CC 201-001 Midterm Study guide
CC 201-001 Midterm Study guide CC 201-001
Popular in Introduction to Cyber Criminology
Popular in Cyber Criminology
This 16 page Study Guide was uploaded by Jennifer Gintovt on Sunday September 25, 2016. The Study Guide belongs to CC 201-001 at University of Alabama - Tuscaloosa taught by Adam Ghazi-Tehrani in Fall 2016. Since its upload, it has received 204 views. For similar materials see Introduction to Cyber Criminology in Cyber Criminology at University of Alabama - Tuscaloosa.
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Date Created: 09/25/16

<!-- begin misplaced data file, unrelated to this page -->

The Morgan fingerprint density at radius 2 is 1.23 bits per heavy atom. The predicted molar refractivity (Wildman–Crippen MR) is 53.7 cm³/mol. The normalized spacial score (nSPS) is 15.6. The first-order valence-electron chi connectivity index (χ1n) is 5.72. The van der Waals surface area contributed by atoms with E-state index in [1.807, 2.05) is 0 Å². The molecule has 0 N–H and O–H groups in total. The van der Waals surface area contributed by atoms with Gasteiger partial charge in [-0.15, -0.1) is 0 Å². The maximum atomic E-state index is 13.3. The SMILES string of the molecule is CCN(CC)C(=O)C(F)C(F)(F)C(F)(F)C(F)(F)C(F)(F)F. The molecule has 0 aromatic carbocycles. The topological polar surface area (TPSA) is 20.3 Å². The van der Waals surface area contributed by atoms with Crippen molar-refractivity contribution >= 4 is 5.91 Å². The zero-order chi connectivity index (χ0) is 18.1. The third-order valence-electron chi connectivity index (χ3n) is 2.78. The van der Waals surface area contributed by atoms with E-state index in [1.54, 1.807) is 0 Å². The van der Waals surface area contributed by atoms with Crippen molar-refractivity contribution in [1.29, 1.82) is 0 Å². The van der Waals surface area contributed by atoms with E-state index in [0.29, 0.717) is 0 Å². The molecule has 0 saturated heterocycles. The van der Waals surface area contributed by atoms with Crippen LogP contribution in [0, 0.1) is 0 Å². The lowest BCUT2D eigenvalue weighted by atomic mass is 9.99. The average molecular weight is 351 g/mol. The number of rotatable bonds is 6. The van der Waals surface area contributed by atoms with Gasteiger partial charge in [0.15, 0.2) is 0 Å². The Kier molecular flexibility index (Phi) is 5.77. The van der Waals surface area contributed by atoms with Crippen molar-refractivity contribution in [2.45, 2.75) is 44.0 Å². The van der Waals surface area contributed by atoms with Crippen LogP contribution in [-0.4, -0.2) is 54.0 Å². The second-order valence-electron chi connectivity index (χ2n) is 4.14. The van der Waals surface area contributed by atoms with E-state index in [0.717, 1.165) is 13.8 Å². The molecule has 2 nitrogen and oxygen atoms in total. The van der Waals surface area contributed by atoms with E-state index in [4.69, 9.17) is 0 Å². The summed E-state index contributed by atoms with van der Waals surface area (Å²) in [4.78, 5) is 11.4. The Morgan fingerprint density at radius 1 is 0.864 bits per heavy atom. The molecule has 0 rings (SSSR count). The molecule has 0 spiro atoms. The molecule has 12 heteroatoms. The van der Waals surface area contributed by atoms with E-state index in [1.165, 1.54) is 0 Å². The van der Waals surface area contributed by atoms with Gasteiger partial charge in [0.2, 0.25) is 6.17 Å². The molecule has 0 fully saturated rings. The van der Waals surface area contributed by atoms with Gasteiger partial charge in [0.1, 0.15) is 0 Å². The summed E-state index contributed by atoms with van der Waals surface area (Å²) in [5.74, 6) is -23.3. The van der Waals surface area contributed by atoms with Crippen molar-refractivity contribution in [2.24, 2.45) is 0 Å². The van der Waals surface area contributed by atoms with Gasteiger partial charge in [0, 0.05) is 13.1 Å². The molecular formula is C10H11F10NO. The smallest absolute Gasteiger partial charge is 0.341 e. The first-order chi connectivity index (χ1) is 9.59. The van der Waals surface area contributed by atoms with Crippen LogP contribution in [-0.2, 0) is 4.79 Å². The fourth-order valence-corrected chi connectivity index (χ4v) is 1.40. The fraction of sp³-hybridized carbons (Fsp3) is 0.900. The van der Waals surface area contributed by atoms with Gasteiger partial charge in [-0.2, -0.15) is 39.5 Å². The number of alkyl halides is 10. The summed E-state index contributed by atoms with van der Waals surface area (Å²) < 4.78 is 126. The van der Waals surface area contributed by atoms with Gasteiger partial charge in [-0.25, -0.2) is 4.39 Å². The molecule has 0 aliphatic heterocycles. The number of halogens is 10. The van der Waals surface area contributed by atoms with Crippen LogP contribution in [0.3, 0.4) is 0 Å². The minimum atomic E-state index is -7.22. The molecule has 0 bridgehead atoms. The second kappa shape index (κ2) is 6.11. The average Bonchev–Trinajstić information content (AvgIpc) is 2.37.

CC 201-001 Midterm Study Guide Hacking • 3 kinds of hackers o Black Hat § Hacker with malicious intent for personal gain o Grey Hat § Doesn’t work for own personal gain, but might technically commit crimes and do things many would find unethical • Ex. Hacker finds security flaw in a system but then exposes it publically instead of directly to the company o White Hat § “ethical hackers” who use skills for legal and ethical reasons • Ex. many are employed by corporations to test the flaws in their cyber security • Hacking refers to destroying/interfering with the normal operation of a computer system o Can cause damage or disruption • Crackers- o people with malevolent intent (cracking into computers) • Unauthorized access o Doing something without consent (ex. approaching, trespassing within, communicating with, storing data in/retrieving data from, et.) o Hacking and unauthorized access can go hand-in-hand- most cybercriminals get charged with both Cyberspace: • first coined by author William Gibson (1982) o Referred to any “virtual environment where networked computer activity takes place” “New Crimes” • Academic discussion became known as “Old wine, new bottles” debate • “old” crimes o fraud, identity theft, false advertising “spam” • “new” crimes o Hacking (unauthorized access) o Distributed denial of service (DDoS) o Ransomware The Commerce Clause: • Gives government power to regulate commerce internationally and interstate (includes Indian reservations) • Interstate- virus may be made in Alabama but could affect people in Kentucky • Effect of clause depends on Supreme Court’s interpretation o Post 1937 era, commerce clause now gives power to congress to authorize federal control of economic matters unlimitedly o Recently has become more restricted again § Limited to matters of trade and production Computer Fraud and Abuse Act of 1986 (CFAA) • Specifies criminal offenses against protected computers • Protected computers are: o Any ordinary computer, including cellphones, due to interstate nature of most internet communication • 7 parts: o having knowingly accessed a computer you don’t have access too/ stealing information and using it and or not letting those who have access to it access it o stealing financial information o breaking into a government computer o hacking with the intent to commit fraud (craigslist murders) (only up to $5000 in a 1-year period) o knowingly cause transmission of a program, information, code or command that causes reckless damage/damage (viruses) o trafficking any password or similar information (Snowden) o extortion Criticisms of CFAA • It’s a federal crime to violate the terms of service of a website • Research is limited • Remove protections found elsewhere in law The United States of America v. Aaron Swartz • Co-founder of Reddit • Prosecuted for downloading numerous academic journal articles from JSTOR • Plan was to download the entirety of JSTOR and then upload all the articles to an open, public and free website • Caught after completing the first part of plan • Was facing up to 35 years and up to $1 million in fines • Crime was likened to “checking out too many books” • Committed suicide before he could be prosecuted United States v. Lori Drew (2008) • Victim: Megan Meier • Summer 2006 o Drew became concerned that Meier was spreading false statements about her daughter o Lori Drew, daughter Sarah, and Lori’s employee Ashley Grills create fake Myspace account of a 16-year-old boy under alias Josh Evans o Begin to use account to contact Meier’s § When Meier's wasn’t acting the way they thought she would, they begin to flirt with her o In October messages change § “Josh” doesn’t want to be friends anymore because “he’s heard that Meagan was mean to her friends” § Meier’s responses are shared with others online § “Josh” essentially tells her to kill herself § Meier’s hangs herself 20 minutes after last message The Case: • State of Missouri announces that they will not charge Lori Drew because there isn’t enough evidence • The Federal government decides to charge Lori Drew due to the fact that the communications moved across state lines (Myspace servers are located in California) Federal Case: • First count alleged that Drew and her co-conspirators agreed to violate the CFAA by intentionally accessing a computer used in interstate commerce “without authorization” and in “excess of authorized use” • Counts 2-4 allege that Drew violated CFAA by accessing MySpace servers to obtain information regarding Meier in breach of the MySpace Terms of Service Electronic Frontier Foundation (EFF): • International non-profit digital rights group • Provides funds for legal defense in court, presents amicus curiae (friend of the court) briefs, defends individuals and new technologies from what it considers abusive legal threats, and works to expose government malfeasance • Say that it was not unauthorized access, and would create a bad precedent Verdict: • Jury was deadlock on count one for conspiracy but unanimously found Drew not guilty of counts 2-4 • Drew found guilty of a misdemeanor violation of CFFA Acquittal: • Drew files a motion for acquittal • Found not guilty because not all three conditions were met o Accessed a computer without authorization o Access has to involve interstate of foreign communication o Obtained information § The first one was not met • Many courts had already found that any computer that provides a web-based application accessible through the internet would satisfy the interstate communication requirement of the second element • Found that the third element is met whenever a person using a computer contacts and internet website and reads any part of that site • But in terms of #1… o Just because she misusing the terms of service is too broad Since then… • Missouri o New legislation that includes penalties for cyberbullying via computers o More than 20 other states have enacted similar legislation o School boards must adopt these policies to address cyberbullying United States v. Collins et. Al. (2011) • Operation payback 1.0 o Several Bollywood companies launch DDoS attacks on piracy websites o Anonymous launches operation payback by launching a DDoS attack on the company that’s attacking the piracy websites o Find out someone has already hacked Aiplex, so they launch attacks on copyright organizations • Operation payback 2.0 o WikiLeaks came under intense pressure to stop publishing secret U.S. diplomatic cables o Credit card companies block users from making donations to WikiLeaks o Anonymous begins to attack credit card companies/banks § Do this using the Low Orbit Ion Cannon • Downloadable tool that makes it possible for anyone to perform a DDoS attack o Multiple computers are used to target a single system. The attack causes the system to shut down The case: • 14 people charged under CFAA for planning and participating in the DDOS (known as the PayPal 14) • lawyer argued that the 13 acts that were committed were civil disobedience o claimed that acts were free speech Leniency request: • Founder of EBay o Believes they should be facing misdemeanor charges instead of felony charges Verdict: • Court found defendants guilty of misdemeanor offenses and fined them $86,000 in total o $6,615 per defendant United States V. Neil Scott Kramer • 15-year-old female in Missouri accidentally texts a 39-year-old male in Louisiana • Kramer replies and begins regular conversations with the girl o Girl reveals to Kramer that she’s only 15 • Kramer meets with girl, gives her illegal narcotics, engages in sexual intercourse rd o Acts span over 3-day period. On 3 day Kramer takes girl to bar § The girl goes to the bathroom and texts the police • Kramer gets arrested o Charged with transporting a minor across state lines in order to engage in illegal sexual activity o State looks into a harsher sentence because of the use of his cellphone § State argues that the cellphone falls under the definition of a computer under U.S. Law Verdict: • Court conclude that Kramer’s phone did constitute a “computer” and applied a two level enhancement • Goes from a 140-month sentence to a 168-month sentence The Appeal: • Calls into question whether a cellphone constituted a computer • Court argues 3 main points o The phone may include copyrighted Motorola and third-party software o The phone keeps track of network connection time § Logical and arithmetic operations o The phone stores sets of characters that are available to a user when typing a message § Storage functions • Court ends up affirming Kramer’s sentence –phone is an electronic or other high-speed data processing device Precedent: • Because of these three cases we now have o Determined terms of service cannot criminalize behavior (Drew 2008) § Improved cyberbullying laws o Ruled that DDOS attacks are not free speech (Collins et.al 2011) o Shown cellphones are computers in the eyes of the court (Kramer 2011) Social engineering • Psychological manipulation of people into performing actions/giving up confidential information Types of Social Engineering: • Pretexting o Act of inventing/finding pretext (a half-truth) o Ex. when a person is trying to impersonate someone else, they will be more successful if they have a general knowledge of the person they are trying to impersonate- SS, address, phone number, etc. • Phishing o Attempt to obtain sensitive information (usernames, passwords, etc.) by pretending to be a trustworthy entity electronically § Ex. fake emails from your bank, social media outlets, payment processors • Baiting o Attacker leaves malware infected CD/USB drive with a legitimate looking label in a location where it is sure to be found and waits for the victim to use the device § Ex. employee picks up USB drive in parking lot and then uses it in a company computer o The use will install the malware onto the computer and often proceed to infect the rest of the network • Tailgating o Attacker looking to get into a restricted area walks behind a person who has legitimate access Spyware and surveillance software • Software that aims to gather information about a person/organization w/o their knowledge or that asserts control over a computer w/o the consumer’s knowledge o Most common form of spyware is fake anti-spyware programs § Programs falsely report a system infection then prompt the user to download a free tool to rid the system of infection • Often this download is the spyware • Ex. MacSweeper, AntiVirus 360, AntiVirus 2009, etc. Malicious software • Malware is any software used to disrupt computer operations, gather sensitive info, gain access to private computer systems, or display unwanted advertising o Malware is preferred terminology but most people refer to malware as “computer viruses” Types of Malware: • Computer viruses, worms, Trojan horses, ransomware, spyware, adware, and scareware CryptoLocker: • Ransomware Trojan (2013) o A type of malicious software designed to block access to a computer system until a sum of money is paid. • Targets computers running Windows • Spread via infected email attachments • When activated, malware encrypts certain types of files stored on user’s hard drives o Private key is stored only on the malware’s control servers • Once the files are encrypted the malware then displays a message which offers to decrypt the data if the victim makes a payment (using Bitcoin) by a deadline • If deadline is not met, malware threatens to delete the private key which would make it impossible to restore the encrypted data • Once the botnet was shut down that distributed CryptoLocker, it was calculated that about 1.3% of the victims infected paid the ransom o operators believed to have extorted around $3 million in 9 months Hacking motivations: • self-satisfaction o 2003 study- most cyber-criminals were looking for an intellectual challenge o another 2003 study- hackers are shown to have an experimental curiosity • peer respect o malicious (Black hat) hackers want respect from their peers o performing acts that show that they believe they are above the system/ show that they have superior ability/knowledge prove this • impress potential employers o Hacker Michael Buen created/named a virus after himself (W97M/Michael-B) § Computer infected by virus would stop all print jobs and would instead print a copy of Michael’s resume • Money • Revenge o Revenge porn § Type of revenge hacking § Refers to uploading sexually explicit material to humiliate and intimidate the subject § Typically happens when a relationship ends • Political beliefs o Hactivism § Hacks conducted in order to further a political goal/view o Project Chanology § Protest movement against practices of the Church of Scientology by Anonymous • Started in response to the Church’s attempts to remove material from a highly publicized interview with Scientologist Tom Cruise • Launched in the form of a YouTube video o Video states that Anonymous views the Church’s actions as internet censorship o Wants to “expel the church from the internet” o DDOS attacks followed along with “black faxes” and prank phone calls “Identity theft” • Term used incorrectly as a catchall term to explain fraud due to impersonation o In most cases hackers will steal bank logins and passwords in order to remove funds § Known as input fraud § Criminals are not attempting to steal the entire identity but rather to pretend to be the victim temporarily to steal funds 1. Trashing • Sorting through a targets trash (dumpster diving) • Document shredders make trashing difficult • Cons: both labor intensive and local 2. Phishing • Typically, will consist of millions of emails being sent • Most rely on a recipient’s inability to distinguish it from a trustworthy email • Two newer forms include: o Vishing § Use of Voice Over Internet Protocol (VoIP) to send recorded messages to voicemails instead of email o SMiShing (SMS stands for short message service) § Bulk text messages instead of emails 3. Pharming • Also known as DNS cache poisoning and DNS spoofing • DNS Spoof o Attack on the computers that translate, for example, www.google.com into the IP address where Google’s servers reside o Attacker can pretend to be a DNS and redirect a user’s request for google to any IP address they choose o Usually means a fake site designed to look like the site the user is attempting to reach 4. Spyware • Designed to steal all types of user information o Sometimes enough to steal identity Phreaking: • people who study, experiment with hacking phone calls • Used a system of tones used to route long-distance calls • By re-creating these tones, phreaks could switch calls from the phone handset, allowing free calls to be made around the world Phreaking Boxes: • Devices used to perform various functions normally reserved for operators Black Box: • Tricked switching equipment into believing a call had not been answered when in fact it had, resulting in free incoming long distance calls • Only on the receiving end Beige Box: • Improvised linesman’s handset typically made from a one-piece telephone and alligator clips o Linesman’s handset is a special type of telephone used by technicians for installing and testing local loop telephone lines o Still works today- tapping directly into phone line Blue Box: • Emulated the in-band signaling tones once used by long distance operators and switching equipment • fancier version of the Captain Crunch whistle • allows you to make free phone calls Red Box: • emulated the tones generated by payphones when coins are deposited John “Captain Crunch” Draper: • Discovered that the Cap’n Crunch whistle would make the specific sound needed to phreak a call • Legal trouble has left him unemployed/homeless Steve “Berkeley Blue” Wozniak: • Found out about Captain Crunch while reading a 1971 Esquire article about freaking • Him and Steve Jobs turn info into a small black-market business form UC Berkeley campus Kevin “Dark Dante” Poulsen: • Famous for winning a Porsche by hacking his way into telephone company switches and making himself the 102 caller in a LA radio station giveaway • Arrested by FBI and served 3 years in prison • Became a successful tech editor for WIRED magazine • Now has close relationship with FBI o 2005-2006 § wrote automated script to search MySpace’s 100 million profiles for registered sex offenders Kevin “Condor” Mitnick: o “public enemy number one” FBI 1980s-early 1990s o master of social engineering o would routinely perform phreaks in the “real world” § once pretended to be an employee of Pacific Bell (now a part of AT&T o Fake tag name: John Draper (Captain Crunch’s real name) o Evaded capture by cloning cell phones of FBI agents Juice jacking o Fraudulent charge stations can siphon off important data from cell-pones such as passwords, contacts, pictures, and credit card data o Avoid by using portable batteries or places that you do trust “Evil Twin” Wi-Fi o a fraudulent Wi-Fi access point that appears to be legitimate, set up to eavesdrop on wireless communications o can be used to steal passwords by monitoring connections or by phishing Cost of hacking: • McAfee o Estimates annual global cost of attacks could be over $400 billion § More money less effort o Average armed bank robbery nets $6,000 • 2013 o 7% of US organizations lost $1 mil or more o 19% of US organizations report losses of $50,000 or more Individual victimization: • growing group • cybercrimes against individuals reported to the FBI in 2013 totaled losses of over $781 million o average loss of nearly $3,000 per complaint Types of crimes: • $81 mil – romance scammers • $51 mil – auto scammers • $18 mil – real estate rental scams • $6 mil – FBI scammers –about $700 per victim Remote Access Tools: • piece of software that gives someone remote control of a system as if they were physically accessing the system • Luis Mijangos o Hacker behind most famous sextortion case to date o Victims: § Spring- 2009 § College student received an instant message from someone who claimed to know her § Told her what her bedroom looked like and claimed to have nude photos of her • Sends photos to her and asks her to have “web sex” with him § Girl contacts boyfriend who had the naked photos • The two students exchange instant messages about stalker trying to figure out what happened o Not long after she gets a message from the stalker threatening her telling her he knows what her and her boyfriend had talked about and not to go to the police § Contacts campus police § Officer shows up to room and she tells him information and leaves § Stalker then threatens her boyfriend because she contacted the police § Happened to several other women The Case: • Hacker had gone after so many people that the Glendale Calif. Police take notice and see the broader pattern • FBI investigated and on March 8, 2010 after 6 months of investigating and interviewing they are lead to 32-year-old Luis “Guicho” Mijangos o Wheelchair bound o Illegal alien o Shot at 17 and was paralyzed from waist down o Admitted to FBI that he hacked people’s computers o Favorite trick was to put files on peer to peer networks that would infect people’s computers when they downloaded it (this would give him access to their machines) o Claims to have only done it 5 times o FBI originally thought that there were 3 people involved, not one o Stalker-style behavior was being “misconstrued” o Claimed that he was doing it to catch cheating boyfriends/girlfriends/spouses and was hired Charges: • FBI finds 4 laptops, a blackberry, and a bunch of USB drives in the home • Hacked a total of 129 different computers and victimized a total of 230 victims • 44 of the victims were juveniles • After arrest he admits that he supports himself through complicated financial hacks- makes around $3,000 a day • Hung around hacker forums like “CC power” and learned how to use tools like Poison Ivy and SpyNet and “crypter” software to hide who he was from other machines Sextortion: • Was calling card • Spent a significant amount of time targeting victims • If he gained access to a woman’s computer, he would search for incriminating information or access webcam to create his own • If he accessed a man’s computer, he would impersonate the man and reach out to the female partner • Once he received photos he would threaten to post them online unless they kept sending them • Constantly monitoring people’s communications • Watch instant messages and email communications, phone conversations he would listen in on over the computers microphone • Omniscient effect would terrify victims Verdict: • Plea deal with government and copped to 2 felony charges • Required to no longer participate in hacks • Only sentenced to 72 months o “Harsh” sentence due to the fact of his “psychological warfare” and “sustained effort to terrorize victims” Routine Activities Theory: • Created in early 1900s by Marcus Fleson and Lawrence Cohen • “crime opportunity” theory that focuses on the situations around crimes instead of the offenders themselves • Explains VICTIMIZATION o Ex. Gang members that sell drugs are more likely to be the victims of crime relating to their drugs being stolen • Premise of theory is that crime is relatively unaffected by social causes o Ex. Poverty, inequality, and unemployment • Used post WWII America to describe: o Economy of Western Countries was booming and welfare states were expanding o Despite this, crime rose significantly during this time o The argument that people need/want things causes them to steal no longer worked • Argued that the increase in prosperity created more opportunities for crime to occur o There is now more to steal because more people own valuable possessions Controversy: • RAT has been criticized by many sociologists/criminologists because theory makes a large assumption o There will always be criminals or “motivated offenders” RAT: • For a crime to occur, you need: o A motivated offender § Must be capable of committing crime and willing to commit crime o A suitable target § Person or object that is seen as vulnerable/attractive to offender o The absence of a capable guardian § No police/guard dogs, cameras, etc. o physical convergence of time and space • primary theory used for explaining cyber victimization • infinite amount of motivated offenders (hackers) • computers contain desirable information (ex. bank account info, pics (suitable targets)) some computers are hacked and some aren’t o ones that are hacked are the ones that do not have “capable guardians” • looking at things on the macro-level (the big picture) o Example: Neighborhood/Hotel Target Hardening: • RAT practice • Making yourself less likely to become a victim o Anti-virus programs o Strong passwords o Two step identification § Securing your devices with both a password and another device o Don’t share passwords o Webcam stickers § Prevent malicious hackers from being able to watch/photograph/video you through your webcam Self-check Multiple choice 1. _____Black hat A. Doesn’t work for own personal gain but might technically commit crimes and do things many would find unethical 2. _____Cyberspace B. A type of malicious software designed to block access to a computer system until a sum of money is paid 3. _____EFF C. Protest movement against practices of the Church of Scientology by Anonymous 4. _____Grey Hat D. Hacker with malicious intent for personal gain E. Attempt to obtain sensitive information 5. _____ DDoS (usernames, passwords, etc.) by pretending to be a trustworthy entity electronically 6. _____ Ransomware F. Fraudulent charge stations can siphon off important data from cell-pones such as passwords, contacts, pictures, and credit 7. _____Commerce Clause card data G. virtual environment where networked 8. _____Project Chanology computer activity takes place H. “ethical hackers” who use skills for legal and ethical reasons 9. _____Input Fraud I. “crime opportunity” theory that focuses on the situations around crimes instead of 10. _____White Hat the offenders themselves J. Attacker leaves malware infected CD/USB drive with a legitimate looking 11. _____Trashing label in a location where it is sure to be found and waits for the victim to use the 12. _____Phishing device K. Gives government power to regulate commerce internationally and interstate 13. _____Pharming L. Act of inventing/finding pretext (a half- truth) 14. _____Spyware M. Multiple computers are used to target a single system. The attack causes the system to shut down 15. _____Juice Jacking N. piece of software that gives someone remote control of a system as if they were 16. _____Evil Twin Wi-Fi physically accessing the system O. Sorting through a targets trash (dumpster 17. _____Remote Access Tool diving) 18. _____Routine Activities Theory 19. _____Pretexting P. International non-profit digital rights group that defends individuals and new technologies from what it considers abusive 20. _____Baiting legal threats, and works to expose government malfeasance Q. Software that aims to gather information about a person/organization w/o their knowledge or that asserts control over a computer w/o the consumer’s knowledge R. Criminals are not attempting to steal the entire identity but rather to pretend to be the victim temporarily to steal funds S. Attack on the computers that translate, for example, www.google.com into the IP address where Google’s servers reside T. fraudulent Wi-Fi access point that appears to be legitimate, set up to eavesdrop on wireless communications Matching: 1._____ Hacking A. Emulated the in-band signaling tones 2._____ Cracker once used by long distance operators and switching equipment B. Improvised linesman’s handset 3._____ Black Box typically made from a one-piece telephone and alligator clips 4._____ Beige Box C. emulated the tones generated by payphones when coins are deposited D. Destroying/interfering with the 5._____ Blue Box normal operation of a computer system E. people with malevolent intent 6._____ Red Box (cracking into computers) F. Tricked switching equipment into believing a call had not been answered when in fact it had, resulting in free incoming long distance calls C 6. A 5.B 4.F 3.E 2. D Matching answers: 1. J 20. 1I. 18N. 17.. 16F 15.Q 14. S 13E . 12. 11.H. 10R 9.C 8. K. 7 B 6. M5. A 4.P 3. G 2. D answers: 1. Multiple choice